50 States. 1 year. One planet to save.
Are we doomed?
You could panic…
or you could watch
this guy and this guy and this girl
panic for you.
– from the YERT trailer
Last night, I was gratified to finally attend one of the events we have been promoting incessantly for Earth Week: the film screening of “YERT: Your Environmental Road Trip” sponsored by the Environmental Studies Program and the Office of Sustainability.
It was a delightfully funny, engaging and eye-opening experience. Billed as a docu-comedy, YERT follows producer Mark Dixon, director Ben Evans and his stalwart wife Julie Dingman Evans in a “year-long eco-expedition through all 50 United States.” They packed their belongings into a Ford Escape Hybrid named Rachel (in honor of Rachel Carson) which is shown getting 44 mpg on the film. They started in Pittsburgh and carried all their garbage around the country from July 4, 2007 to 2008, interviewing over 800 people.
Unlike many films about the environment, YERT is far from depressing. Mark and Ben, being old college buddies, were especially goofy together – injecting a large dose of humor into even the most serious interviews. They put together funny skits to liven up conversations. They challenged themselves not to create more trash each month than a cereal box can hold. They slept in a cave, a VW eco-bus/hotel room, and of course, an actual yurt.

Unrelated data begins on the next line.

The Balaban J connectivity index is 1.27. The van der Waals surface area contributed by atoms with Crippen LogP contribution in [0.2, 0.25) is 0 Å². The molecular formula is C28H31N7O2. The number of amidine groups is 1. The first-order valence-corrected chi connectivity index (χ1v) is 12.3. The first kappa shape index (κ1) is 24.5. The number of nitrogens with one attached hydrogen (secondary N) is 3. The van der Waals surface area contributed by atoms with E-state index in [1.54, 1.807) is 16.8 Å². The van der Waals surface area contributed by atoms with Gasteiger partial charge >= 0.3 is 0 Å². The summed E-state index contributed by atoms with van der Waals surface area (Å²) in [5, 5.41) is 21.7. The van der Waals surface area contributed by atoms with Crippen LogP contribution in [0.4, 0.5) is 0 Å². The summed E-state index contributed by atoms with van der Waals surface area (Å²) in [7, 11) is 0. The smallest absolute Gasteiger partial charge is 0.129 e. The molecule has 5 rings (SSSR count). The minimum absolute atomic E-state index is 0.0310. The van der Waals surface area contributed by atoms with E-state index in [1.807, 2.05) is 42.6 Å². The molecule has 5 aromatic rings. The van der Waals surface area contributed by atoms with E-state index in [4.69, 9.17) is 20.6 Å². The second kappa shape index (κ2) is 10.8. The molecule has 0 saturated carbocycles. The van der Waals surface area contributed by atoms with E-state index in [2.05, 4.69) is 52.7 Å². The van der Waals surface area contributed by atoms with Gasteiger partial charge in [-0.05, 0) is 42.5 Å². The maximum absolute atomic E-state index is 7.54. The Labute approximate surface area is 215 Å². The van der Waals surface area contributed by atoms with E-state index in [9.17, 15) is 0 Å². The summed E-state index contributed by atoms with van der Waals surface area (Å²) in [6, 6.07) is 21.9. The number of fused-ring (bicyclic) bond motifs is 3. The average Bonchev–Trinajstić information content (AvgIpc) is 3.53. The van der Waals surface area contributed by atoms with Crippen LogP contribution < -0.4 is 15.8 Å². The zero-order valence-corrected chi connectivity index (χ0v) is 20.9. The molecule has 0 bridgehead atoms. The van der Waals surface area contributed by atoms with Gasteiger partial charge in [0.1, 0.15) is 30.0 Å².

The film did not sugar-coat or avoid big issues; instead, it balanced the good news and bad news stories extremely well. Who knew that there is a guy in Idaho working on Solar Roadways, a project to harness the sun’s energy by replacing asphalt and concrete surfaces with solar panels? Or that worm poop is one of the best things that could ever happen to your garden?
I really enjoyed watching the team do their corn challenge in Iowa and visit unusual places like the City Museum in Missouri filled entirely with salvaged/repurposed objects. They also visited the Terracycle plant in New Jersey and massive wind farms in West Texas.
I was especially inspired that so many people – real, regular, everyday folks – all around the country are bravely trying to effect change in their own way. We are introduced to several fascinating characters – the “Lunatic Farmer” Joel Salatin (whom we recognized from Food Inc. and now has his own film, Fresh) and the architect of a self-powered green house called “EarthShip.” My heart went out to the man in West Virginia who refused to move from his family home of 300 years, whose fight against the coal mining companies cost him his marriage (his wife was not a fan of getting shot at).
I was impressed that the film raised some key issues – questioning the model of infinite economic growth and how the American way of life has so successfully enabled individual independence at the expense of a sense of community. It’s no surprise to me that YERT has won so many awards. I highly recommend catching a screening soon – Tisch Library has a copy. Don’t pass up the chance to watch this very entertaining and inspiring film!
In the meantime, you can watch any of the 60 short films or YERTpods on their website. Here’s the trailer again, in case you haven’t seen it yet: